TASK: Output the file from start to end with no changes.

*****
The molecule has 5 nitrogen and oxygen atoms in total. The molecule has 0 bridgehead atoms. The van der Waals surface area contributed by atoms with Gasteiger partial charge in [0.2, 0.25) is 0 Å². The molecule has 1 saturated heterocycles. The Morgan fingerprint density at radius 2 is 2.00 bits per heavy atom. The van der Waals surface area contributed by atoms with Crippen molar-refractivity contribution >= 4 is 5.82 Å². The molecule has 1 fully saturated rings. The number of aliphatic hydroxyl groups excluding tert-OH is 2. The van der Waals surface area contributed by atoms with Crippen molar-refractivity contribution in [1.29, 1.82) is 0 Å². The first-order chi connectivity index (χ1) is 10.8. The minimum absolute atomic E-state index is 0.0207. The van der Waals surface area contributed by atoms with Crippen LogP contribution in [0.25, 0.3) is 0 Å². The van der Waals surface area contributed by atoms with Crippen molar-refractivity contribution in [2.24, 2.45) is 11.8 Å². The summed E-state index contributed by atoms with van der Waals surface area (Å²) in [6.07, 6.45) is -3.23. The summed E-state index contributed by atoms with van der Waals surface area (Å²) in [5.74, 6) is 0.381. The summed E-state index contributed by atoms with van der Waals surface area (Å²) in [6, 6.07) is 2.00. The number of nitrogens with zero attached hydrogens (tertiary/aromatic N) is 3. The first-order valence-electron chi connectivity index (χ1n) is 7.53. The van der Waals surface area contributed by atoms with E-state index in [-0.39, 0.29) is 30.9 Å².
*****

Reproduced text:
The molecule has 5 nitrogen and oxygen atoms in total. The molecule has 0 bridgehead atoms. The van der Waals surface area contributed by atoms with Gasteiger partial charge in [0.2, 0.25) is 0 Å². The molecule has 1 saturated heterocycles. The Morgan fingerprint density at radius 2 is 2.00 bits per heavy atom. The van der Waals surface area contributed by atoms with Crippen molar-refractivity contribution >= 4 is 5.82 Å². The molecule has 1 fully saturated rings. The number of aliphatic hydroxyl groups excluding tert-OH is 2. The van der Waals surface area contributed by atoms with Crippen molar-refractivity contribution in [1.29, 1.82) is 0 Å². The first-order chi connectivity index (χ1) is 10.8. The minimum absolute atomic E-state index is 0.0207. The van der Waals surface area contributed by atoms with Crippen LogP contribution in [0.25, 0.3) is 0 Å². The van der Waals surface area contributed by atoms with Crippen molar-refractivity contribution in [2.24, 2.45) is 11.8 Å². The summed E-state index contributed by atoms with van der Waals surface area (Å²) in [6.07, 6.45) is -3.23. The summed E-state index contributed by atoms with van der Waals surface area (Å²) in [5.74, 6) is 0.381. The summed E-state index contributed by atoms with van der Waals surface area (Å²) in [6, 6.07) is 2.00. The number of nitrogens with zero attached hydrogens (tertiary/aromatic N) is 3. The first-order valence-electron chi connectivity index (χ1n) is 7.53. The van der Waals surface area contributed by atoms with E-state index in [-0.39, 0.29) is 30.9 Å².